Contact Tracing for COVID-19 for businesses in New Zealand

As New Zealand enters an extended period of managing the impact of COVID-19, effective contact tracing will be critical to the success of our efforts to contain the spread. There are two primary goals to contact tracing:

  • Stop the spreading of the disease through timely containment
  • Where spreading has occurred, identify potentially infected people.

As the nation changes alert levels and the protocols that need to be observed, businesses need flexible systems so they can adapt. These systems incorporate people, processes, resources and information systems.

The uncertainty of the situation and the constraints of the alert levels will continue to have a pronounced effect on people. Any contact tracing system needs to be sensitive to these factors if it’s going to achieve optimal compliance.

This discussion paper outlines an approach that businesses can take to strike a balance between robust contact tracing systems and disruption to business activity.

NOTE: This discussion paper is intended for businesses that do not normally operate under high consequence Health and Safety conditions. Businesses such as hospitals, construction sites, forestry, transport, etc., need to incorporate health and safety requirements that extend beyond the scope of this document.

Structure

Businesses are complex organisations. At its simplest level, contact tracing for a business is maintaining records of who was where, and when. The business activity is the ‘why’ they are interacting. This provides a basic structure to frame up the design of contact tracing systems:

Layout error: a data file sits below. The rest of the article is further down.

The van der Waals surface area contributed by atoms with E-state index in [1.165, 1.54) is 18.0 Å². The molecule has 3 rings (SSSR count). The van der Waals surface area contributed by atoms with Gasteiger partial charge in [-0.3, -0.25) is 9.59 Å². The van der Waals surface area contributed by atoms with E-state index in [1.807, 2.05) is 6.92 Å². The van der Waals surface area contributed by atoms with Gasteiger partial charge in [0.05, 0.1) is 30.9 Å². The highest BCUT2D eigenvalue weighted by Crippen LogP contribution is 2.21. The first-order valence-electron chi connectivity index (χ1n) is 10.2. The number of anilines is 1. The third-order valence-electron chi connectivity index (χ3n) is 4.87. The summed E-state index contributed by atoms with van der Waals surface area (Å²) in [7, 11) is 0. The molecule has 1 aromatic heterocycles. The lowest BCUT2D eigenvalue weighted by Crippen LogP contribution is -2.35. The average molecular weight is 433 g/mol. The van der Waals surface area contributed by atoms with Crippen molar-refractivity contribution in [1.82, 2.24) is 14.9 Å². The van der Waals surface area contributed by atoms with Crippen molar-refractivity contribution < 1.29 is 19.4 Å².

A flow diagram to represent the design of a contact tracing system.

Workplace Contact Tracing

By defining zones for workplaces, it is possible to implement different contact tracing procedures appropriate to each zone or location. A circulation zone may have rules that mitigate the need to contact trace because close contact is avoided. A dedicated work zone may only be occupied by named personnel, and meeting zones may require detailed record keeping.

Some system factors to consider are:

  • Sign In/Out/Registration on site – perimeter identity and access management
  • Perimeter procedures – advising new/changed policies and protocols on entry. Consider options such as contactless proximity cards, contactless motion opened doors, voice interfaces, digital signage, and facial recognition to eliminate physical contact with kiosks, pens, doors, lift buttons etc.